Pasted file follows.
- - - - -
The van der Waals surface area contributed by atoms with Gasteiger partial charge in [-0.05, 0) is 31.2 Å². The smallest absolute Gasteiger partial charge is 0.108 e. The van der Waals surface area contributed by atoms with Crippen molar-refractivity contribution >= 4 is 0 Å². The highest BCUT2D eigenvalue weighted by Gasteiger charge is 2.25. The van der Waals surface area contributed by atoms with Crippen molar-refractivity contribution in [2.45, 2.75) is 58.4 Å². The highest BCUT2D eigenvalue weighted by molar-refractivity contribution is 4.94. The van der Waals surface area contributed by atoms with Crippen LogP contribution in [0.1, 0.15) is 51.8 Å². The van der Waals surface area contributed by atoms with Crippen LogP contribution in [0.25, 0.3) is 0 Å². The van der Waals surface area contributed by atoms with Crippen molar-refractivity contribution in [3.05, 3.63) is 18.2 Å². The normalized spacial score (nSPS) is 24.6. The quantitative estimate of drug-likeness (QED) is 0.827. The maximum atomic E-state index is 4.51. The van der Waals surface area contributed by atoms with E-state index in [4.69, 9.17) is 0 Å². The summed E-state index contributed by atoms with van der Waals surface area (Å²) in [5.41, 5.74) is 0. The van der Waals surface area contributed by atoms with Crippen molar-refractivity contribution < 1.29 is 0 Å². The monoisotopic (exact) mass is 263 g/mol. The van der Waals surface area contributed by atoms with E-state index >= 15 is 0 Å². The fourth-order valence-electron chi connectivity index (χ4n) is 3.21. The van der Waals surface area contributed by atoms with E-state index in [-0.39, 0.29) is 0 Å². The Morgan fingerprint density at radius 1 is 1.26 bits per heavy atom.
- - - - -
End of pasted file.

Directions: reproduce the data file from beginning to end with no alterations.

The van der Waals surface area contributed by atoms with Gasteiger partial charge in [-0.05, 0) is 31.2 Å². The smallest absolute Gasteiger partial charge is 0.108 e. The van der Waals surface area contributed by atoms with Crippen molar-refractivity contribution >= 4 is 0 Å². The highest BCUT2D eigenvalue weighted by Gasteiger charge is 2.25. The van der Waals surface area contributed by atoms with Crippen molar-refractivity contribution in [2.45, 2.75) is 58.4 Å². The highest BCUT2D eigenvalue weighted by molar-refractivity contribution is 4.94. The van der Waals surface area contributed by atoms with Crippen LogP contribution in [0.1, 0.15) is 51.8 Å². The van der Waals surface area contributed by atoms with Crippen LogP contribution in [0.25, 0.3) is 0 Å². The van der Waals surface area contributed by atoms with Crippen molar-refractivity contribution in [3.05, 3.63) is 18.2 Å². The normalized spacial score (nSPS) is 24.6. The quantitative estimate of drug-likeness (QED) is 0.827. The maximum atomic E-state index is 4.51. The van der Waals surface area contributed by atoms with E-state index in [4.69, 9.17) is 0 Å². The summed E-state index contributed by atoms with van der Waals surface area (Å²) in [5.41, 5.74) is 0. The van der Waals surface area contributed by atoms with Crippen molar-refractivity contribution < 1.29 is 0 Å². The monoisotopic (exact) mass is 263 g/mol. The van der Waals surface area contributed by atoms with E-state index >= 15 is 0 Å². The fourth-order valence-electron chi connectivity index (χ4n) is 3.21. The van der Waals surface area contributed by atoms with E-state index in [-0.39, 0.29) is 0 Å². The Morgan fingerprint density at radius 1 is 1.26 bits per heavy atom.